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|Title:||Flood control and irrigation outlet works and tailrace channel for New Melones Dam, Stanislaus River, California : hydraulic model investigation|
|Authors:||United States. Army. Corps of Engineers. Sacramento District.|
Maynord, Stephen T.
New Melones Dam
|Publisher:||Hydraulics Laboratory (U.S.)|
Engineer Research and Development Center (U.S.)
|Series/Report no.:||Technical report (U.S. Army Engineer Waterways Experiment Station) ; HL-81-6.|
Abstract: A model study of the flood control and irrigation (FC&I) outlet works and tailrace channel for New Melones Dam was conducted to develop measures to stabilize the tailrace channel. During the initial operation of the prototype FC&I outlet works, flows at a relatively low pool elevation resulted in failure of the 4-ft-diam derrick stone on the opposite bank. Several alternatives were tested in the 1:24-scale model. In the first alternative the existing concrete chute and impingement pad located downstream of the two 78-in.-diam fixed-cone valves were modified to form a basin similar in concept to an impact basin. This design resulted in adequate energy dissipation but concern for the structural integrity and the cost of this basin eliminated this alternative. The second alternative evaluated in the model was a plunge pool or preformed scour hole concept. The plunge pool was not effective because the length available was too short for adequate energy dissipation, and the angle at which the jet entered the pool caused the jet to ride along the surface rather than plunge and dissipate energy throughout the depth of the pool. The third design tested in the model involved increasing the tailwater by means of an inflatable dam located downstream in the tailrace channel. An inflatable or removable dam would be required so that it could be lowered during power generation and raised during FC&I outlet works operation. Increased tailwater together with a partial plunge pool resulted in adequate energy dissipation but possible operation problems and the cost of the inflatable dam excluded this alternative. The recommended design consisted of the addition of deflector plates to the 18-ft- diam hoods and baffle blocks and an end sill added to the existing concrete chute and impingement pad. This design resulted in good energy dissipation at all flows. The loadings exerted on the baffle blocks and end sill were measured in the 1:24-scale model. The loadings and pressures exerted on the deflector plates were measured in a 1:12- scale model. These loadings were used in the structural design of the elements of the recommended design. Although low-pressure zones were found in the deflector plate design, the high level of aeration that occurs when fixed- cone valves discharge into freely aerated hoods should reduce the potential for cavitation damage. Aeration of flow within the hoods was supplemented by air vents located between the deflector plates.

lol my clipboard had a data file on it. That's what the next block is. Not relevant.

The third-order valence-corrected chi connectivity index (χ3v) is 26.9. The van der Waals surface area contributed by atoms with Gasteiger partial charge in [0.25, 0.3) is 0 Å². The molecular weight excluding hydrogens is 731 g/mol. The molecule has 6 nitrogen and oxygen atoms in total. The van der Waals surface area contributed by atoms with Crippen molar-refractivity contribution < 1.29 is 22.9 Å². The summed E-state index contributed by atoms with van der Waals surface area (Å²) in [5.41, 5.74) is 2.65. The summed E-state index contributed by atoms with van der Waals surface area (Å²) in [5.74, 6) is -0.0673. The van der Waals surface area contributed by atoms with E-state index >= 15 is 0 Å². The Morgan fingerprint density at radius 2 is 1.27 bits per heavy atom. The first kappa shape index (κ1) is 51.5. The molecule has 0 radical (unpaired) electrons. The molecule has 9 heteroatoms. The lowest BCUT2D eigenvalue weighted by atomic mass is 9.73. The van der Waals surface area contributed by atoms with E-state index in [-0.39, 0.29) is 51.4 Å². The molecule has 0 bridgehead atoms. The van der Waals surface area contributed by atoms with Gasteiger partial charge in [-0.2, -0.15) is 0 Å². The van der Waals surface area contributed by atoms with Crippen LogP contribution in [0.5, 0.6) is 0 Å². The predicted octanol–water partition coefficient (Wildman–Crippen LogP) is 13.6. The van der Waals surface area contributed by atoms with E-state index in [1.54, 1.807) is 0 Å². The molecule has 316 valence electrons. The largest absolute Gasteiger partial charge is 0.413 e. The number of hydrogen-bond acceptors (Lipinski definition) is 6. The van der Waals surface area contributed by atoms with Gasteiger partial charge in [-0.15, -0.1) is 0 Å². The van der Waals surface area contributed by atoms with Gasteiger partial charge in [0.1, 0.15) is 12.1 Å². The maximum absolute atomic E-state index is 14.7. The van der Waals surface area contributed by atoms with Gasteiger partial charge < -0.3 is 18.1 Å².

|Rights:||Approved for public release; distribution is unlimited.|
|Appears in Collections:||Technical Report|
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